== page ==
‘Intense pressure’ to ration social care for vulnerable people, says report
Staff have described being forced to reduce care packages for elderly or disabled people because of budget pressures.
Social workers are facing “intense pressure” to ration social care for some of the most vulnerable people in society, a report has claimed.
Local authorities are “scrabbling” to fulfil their duties to provide care to the most vulnerable with “grossly insufficient resources”, according to the Care and Support Alliance – a coalition of charities and other organisations.
Staff have described being forced to reduce care packages for elderly or disabled people, or those with mental health needs, because of budget pressures or because local authority support is more restricted.
A survey of 469 social workers and other professionals in England who undertake care assessments – which determine whether people are eligible for social care – found that many have “grave concerns” about care being withdrawn.
Some described people being placed in hospital or care homes due to a reduction in support in their own homes.
One worker said: “I had to reduce the care package for three brothers who live together. Each has a mental health problem, physical or learning disability.
“They had a substantial care package for 15 years. It kept them safe from financial abuse and enabled them to live in the community.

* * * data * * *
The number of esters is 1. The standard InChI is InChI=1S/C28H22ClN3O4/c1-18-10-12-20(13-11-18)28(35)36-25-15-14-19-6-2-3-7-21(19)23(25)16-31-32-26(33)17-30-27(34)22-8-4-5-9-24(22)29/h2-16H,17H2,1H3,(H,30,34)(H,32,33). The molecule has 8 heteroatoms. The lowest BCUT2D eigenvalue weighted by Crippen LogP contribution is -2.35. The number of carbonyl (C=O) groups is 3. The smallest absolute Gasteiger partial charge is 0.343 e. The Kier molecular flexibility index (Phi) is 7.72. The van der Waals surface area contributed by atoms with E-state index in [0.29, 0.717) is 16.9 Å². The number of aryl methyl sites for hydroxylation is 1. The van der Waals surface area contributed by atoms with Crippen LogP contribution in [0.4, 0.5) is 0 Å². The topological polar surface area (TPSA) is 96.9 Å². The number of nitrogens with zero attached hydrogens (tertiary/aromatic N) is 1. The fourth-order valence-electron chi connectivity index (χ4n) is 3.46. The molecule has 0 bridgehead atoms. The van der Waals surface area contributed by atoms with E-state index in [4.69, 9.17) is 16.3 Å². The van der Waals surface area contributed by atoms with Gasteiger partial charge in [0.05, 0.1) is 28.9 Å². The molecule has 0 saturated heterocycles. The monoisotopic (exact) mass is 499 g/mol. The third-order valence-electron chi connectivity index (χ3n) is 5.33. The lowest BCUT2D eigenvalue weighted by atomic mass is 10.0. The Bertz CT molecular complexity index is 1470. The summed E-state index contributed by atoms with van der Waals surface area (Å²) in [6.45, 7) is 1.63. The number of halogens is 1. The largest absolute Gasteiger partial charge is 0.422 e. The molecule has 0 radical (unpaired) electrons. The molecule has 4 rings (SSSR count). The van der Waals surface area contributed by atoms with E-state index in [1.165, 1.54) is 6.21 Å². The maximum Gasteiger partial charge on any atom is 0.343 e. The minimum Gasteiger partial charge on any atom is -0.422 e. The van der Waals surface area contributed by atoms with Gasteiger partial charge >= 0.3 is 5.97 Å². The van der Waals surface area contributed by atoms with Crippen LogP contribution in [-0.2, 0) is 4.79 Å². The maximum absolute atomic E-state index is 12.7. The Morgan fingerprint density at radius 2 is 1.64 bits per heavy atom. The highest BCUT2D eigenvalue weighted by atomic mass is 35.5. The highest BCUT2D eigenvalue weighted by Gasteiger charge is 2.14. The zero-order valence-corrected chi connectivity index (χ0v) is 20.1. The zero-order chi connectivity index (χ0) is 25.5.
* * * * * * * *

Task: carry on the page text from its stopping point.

“After reducing the care package two of them went into residential care and died. The other was admitted to hospital with dehydration and hypothermia.”
Another added: “A person with hoarding issues and a tendency to eat rotten food had their shopping and housework call cut, resulting in an admission to hospital with food poisoning.”
In the poll, conducted on the Community Care Magazine’s website, 69% of respondents said they felt expected to reduce care packages because of cost pressures in their local authority.
Meanwhile 37% said they believed they could not get people the care they needed.
One worker said: “Care packages are not getting agreed by the funding panel. I am having to submit reduced care packages to the panel in the hope that some support will get funded, as opposed to none.”
The authors of the report wrote: “This report shows that the end results include officials in some local areas coming up with ever more creative and sometimes frankly absurd ways of restricting the ways in which precious social care funding can be spent by individuals in need of support.”
Mark Lever, chief executive of the National Autistic Society and co-chairman of the Care and Support Alliance, said: “Some of the suffering described is sickening and I think decent people in this country will be appalled at how little support is now available for people in need.
“People should be rightly anxious about what this might mean for themselves and their loved ones if they should need help.”
A Department of Health spokeswoman said: “We know social workers do incredible work and we want to make sure that everyone, especially older and vulnerable people, receive compassionate care.
“That is why we have enshrined in law in the Care Act that local authorities must assess and meet the needs of people in their area.
“We have provided an additional £2 billion for social care and have committed to consult on the future of social care to ensure sustainability in the long term.”